Pfizer poised to launch three biosimilars in coming months

By | January 29, 2020

If all goes according to plan, Pfizer will have launched three biosimilars in as many months.

On Thursday, Pfizer announced the entry of its latest copycat biologic, Ruxience, into the U.S. market. Ruxience is a version of Roche’s blockbuster cancer drug Rituxan and carries a list price of $ 71.68 per 10 mg, or 24% lower than the reference product’s list price.

The Ruxience launch comes less than a month after Pfizer ushered to the U.S. market Zirabev, a biosimilar of Roche’s Avastin, and about two weeks before the big pharma intends to introduce a biosimilar of Roche’s Herceptin. Zirabev’s $ 61.34 per 10 mg list price is 23% lower than Avastin’s, while the price tag on Pfizer’s Herceptin copycat, branded as Trazimera, is set at $ 80.74 per 10 mg, representing a 24% discount.

With Zirabev now on sale, the U.S. has two dozen marketed biosimilars. The number grew quickly over the last year as seven products entered the market in 2019 — including Amgen’s Mvasi and Kanjinti, which are also copycats of Roche’s Avastin and Herceptin, respectively.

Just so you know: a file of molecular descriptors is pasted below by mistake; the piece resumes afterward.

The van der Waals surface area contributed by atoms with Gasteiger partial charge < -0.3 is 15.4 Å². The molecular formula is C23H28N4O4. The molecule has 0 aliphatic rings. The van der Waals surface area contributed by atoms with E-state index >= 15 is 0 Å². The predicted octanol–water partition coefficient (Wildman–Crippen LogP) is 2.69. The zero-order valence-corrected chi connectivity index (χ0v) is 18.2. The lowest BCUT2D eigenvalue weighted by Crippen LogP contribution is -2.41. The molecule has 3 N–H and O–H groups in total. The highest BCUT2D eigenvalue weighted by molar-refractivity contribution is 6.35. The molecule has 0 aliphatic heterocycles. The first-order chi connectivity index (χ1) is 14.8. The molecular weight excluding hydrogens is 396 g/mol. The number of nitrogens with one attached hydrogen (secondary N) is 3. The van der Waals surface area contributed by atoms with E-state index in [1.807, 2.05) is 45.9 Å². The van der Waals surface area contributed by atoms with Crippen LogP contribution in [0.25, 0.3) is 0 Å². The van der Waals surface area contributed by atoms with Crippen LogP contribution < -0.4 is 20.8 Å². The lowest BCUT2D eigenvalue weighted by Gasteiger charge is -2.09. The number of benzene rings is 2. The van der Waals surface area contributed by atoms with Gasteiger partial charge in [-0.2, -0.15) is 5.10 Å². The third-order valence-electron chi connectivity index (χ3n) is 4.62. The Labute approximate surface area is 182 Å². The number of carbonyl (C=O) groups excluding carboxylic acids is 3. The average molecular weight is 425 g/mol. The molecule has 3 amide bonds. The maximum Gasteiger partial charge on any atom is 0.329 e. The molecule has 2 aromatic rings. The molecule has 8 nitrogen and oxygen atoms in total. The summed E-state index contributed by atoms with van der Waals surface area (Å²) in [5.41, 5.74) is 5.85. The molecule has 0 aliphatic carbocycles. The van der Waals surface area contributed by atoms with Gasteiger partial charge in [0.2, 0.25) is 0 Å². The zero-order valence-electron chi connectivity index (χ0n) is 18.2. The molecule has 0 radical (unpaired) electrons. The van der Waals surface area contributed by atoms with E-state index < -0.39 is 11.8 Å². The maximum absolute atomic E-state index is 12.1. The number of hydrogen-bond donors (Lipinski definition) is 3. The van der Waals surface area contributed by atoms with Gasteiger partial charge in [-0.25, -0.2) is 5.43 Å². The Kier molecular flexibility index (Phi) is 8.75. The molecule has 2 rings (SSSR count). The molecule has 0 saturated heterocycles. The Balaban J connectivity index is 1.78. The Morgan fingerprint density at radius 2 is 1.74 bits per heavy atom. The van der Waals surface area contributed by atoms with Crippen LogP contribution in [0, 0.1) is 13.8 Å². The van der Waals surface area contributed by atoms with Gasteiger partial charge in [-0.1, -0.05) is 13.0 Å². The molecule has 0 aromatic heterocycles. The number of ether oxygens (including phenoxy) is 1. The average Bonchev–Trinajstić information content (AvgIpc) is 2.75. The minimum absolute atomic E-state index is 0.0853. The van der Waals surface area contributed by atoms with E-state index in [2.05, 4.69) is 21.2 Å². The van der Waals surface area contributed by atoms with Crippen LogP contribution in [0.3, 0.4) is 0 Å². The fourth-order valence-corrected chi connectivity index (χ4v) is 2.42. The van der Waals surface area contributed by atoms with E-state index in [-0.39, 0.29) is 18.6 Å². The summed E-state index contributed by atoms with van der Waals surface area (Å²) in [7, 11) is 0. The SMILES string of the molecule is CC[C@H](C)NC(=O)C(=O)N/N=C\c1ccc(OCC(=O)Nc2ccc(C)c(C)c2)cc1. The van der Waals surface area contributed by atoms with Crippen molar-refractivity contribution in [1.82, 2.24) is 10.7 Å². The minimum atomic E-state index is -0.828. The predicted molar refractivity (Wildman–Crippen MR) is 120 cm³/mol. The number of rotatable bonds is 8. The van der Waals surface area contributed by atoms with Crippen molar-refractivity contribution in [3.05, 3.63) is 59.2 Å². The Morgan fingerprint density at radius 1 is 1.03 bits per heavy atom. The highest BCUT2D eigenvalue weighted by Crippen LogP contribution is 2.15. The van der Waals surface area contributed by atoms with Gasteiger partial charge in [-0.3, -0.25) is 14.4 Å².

Roche finds more U.S. biosimilar competition with Pfizer launches.
Biosimilar brand nameDeveloperReference productLaunched yet in U.S?
OntruzantSamsung BioepisHerceptinNo
TrazimeraPfizerHerceptinNo (scheduled for Feb. 15)

SOURCE: FDA, company releases

As the U.S. biosimilars market matures, Roche looks to be an early barometer of its impact. That’s already been the case in other geographies such as Europe, where the biosimilar market has had longer to develop.

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Over the first nine months of 2019, revenue from Herceptin and Rituxan was about $ 1 billion less across Europe and Japan than it was during the same period a year prior. Roche hopes that new product launches in breast cancer, multiple sclerosis and hemophilia will offset a significant portion of the pending declines to Herceptin, Rituxan and Avastin — each a multibillion-dollar franchise.

Though biosimilar competition is heating up in U.S., Pfizer has been critical of how long it’s taken.

In the summer of 2018, the company blamed the slow adoption of biosimilars in the states on “scare tactics” used by other large pharmaceutical developers. Pfizer claimed the dissemination of “false and misleading information that casts doubt about the safety and efficacy of biosimilars in the minds of patients and prescribers.”

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